Complainant avers that Mrs. Campi claims to be entitled as one of the children of the testator to one-third of the net income of his residuary estate which it holds in trust under the third and fourth clauses of his will and that it is in doubt whether her claim is valid. Mrs. Campi, by her guardian ad litem, has filed an answer in which she alleges certain facts but no proof of the alleged facts has been filed, although it appears in the record that on motion of her solicitor a dedimus was issued to take her deposition. Her guardian ad litem admits that his ward has no right to share in the income from the trust fund created by the third clause but does claim that she is entitled to share in the income from the trust fund created by the fourth clause. The two children of Gustave J. Vester and Mildred Vester, by their guardian ad litem, have filed an answer in which they claim they are entitled to the net income of the trust fund created by the third and fourth clauses of the will of their father and that Mrs. Campi is not entitled to any portion of said income. These conflicting claims require a construction of the entire will of Mr. Vester in order to determine his intention as expressed therein. The will was probably drawn by an attorney, as it appears to have been carefully written, and was witnessed by an attorney who is now deceased.
The intention of the testator must be determined from the language of the will as there is no evidence of the facts and circumstances surrounding him at the time of its execution.
Testator disposed of his entire estate by three clauses. By the second clause he gave to his "adopted daughter, Irene T. Vester, the sum of One Dollar ($1.) in cash." His plan was to divide the remainder of his property equally between his wife and their children on condition that she did not marry until their youngest child attained the age of twenty one years. When testator executed his will he probably knew that his wife was with child and intentionally made provision for any children born after the execution of his will. By so doing he avoided any objection to his will on the ground that, through accident or mistake, he had omitted to provide for such children.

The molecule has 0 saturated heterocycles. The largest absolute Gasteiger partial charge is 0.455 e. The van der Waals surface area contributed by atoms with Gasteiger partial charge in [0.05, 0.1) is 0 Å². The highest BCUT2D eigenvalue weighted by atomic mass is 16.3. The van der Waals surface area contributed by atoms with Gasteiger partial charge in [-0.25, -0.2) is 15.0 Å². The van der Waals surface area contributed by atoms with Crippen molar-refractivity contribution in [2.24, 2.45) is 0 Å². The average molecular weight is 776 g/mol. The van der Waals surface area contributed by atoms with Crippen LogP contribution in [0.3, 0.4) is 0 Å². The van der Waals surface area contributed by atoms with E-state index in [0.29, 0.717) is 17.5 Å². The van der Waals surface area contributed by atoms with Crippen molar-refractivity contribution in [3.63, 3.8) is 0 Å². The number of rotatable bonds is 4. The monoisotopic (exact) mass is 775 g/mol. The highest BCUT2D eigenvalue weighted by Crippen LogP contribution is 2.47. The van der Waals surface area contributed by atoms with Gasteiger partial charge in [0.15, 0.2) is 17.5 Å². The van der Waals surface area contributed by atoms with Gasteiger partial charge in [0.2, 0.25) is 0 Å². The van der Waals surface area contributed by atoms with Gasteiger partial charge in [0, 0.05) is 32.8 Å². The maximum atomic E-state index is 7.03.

By the third clause testator gave one half of the residue of his property to his wife, Mildred Vester, to her, her heirs and assigns forever, provided she lived and did not remarry while his son Wilbur R. Vester "or any other child born hereafter has, if living, not attained the age of twenty one years." In the event of her death or remarriage while his son "or any other child born hereafter, if living, has not attained the age of twenty one years" then he gave such of said trust property as then remained to complainant "in trust for my said son and any other child born hereafter, and living, until the youngest child attains the age of twenty one years" and then said trust was to terminate and said trust property was to be given "to them, their heirs and assigns forever in equal parts." Said clause further provided, in case of the death of all of said children before the youngest living attained the age of twenty one years, leaving issue of their bodies, for an absolute gift of said trust property to said Mildred Vester, if living, otherwise to the brother and sister of the testator or the survivor in fee simple.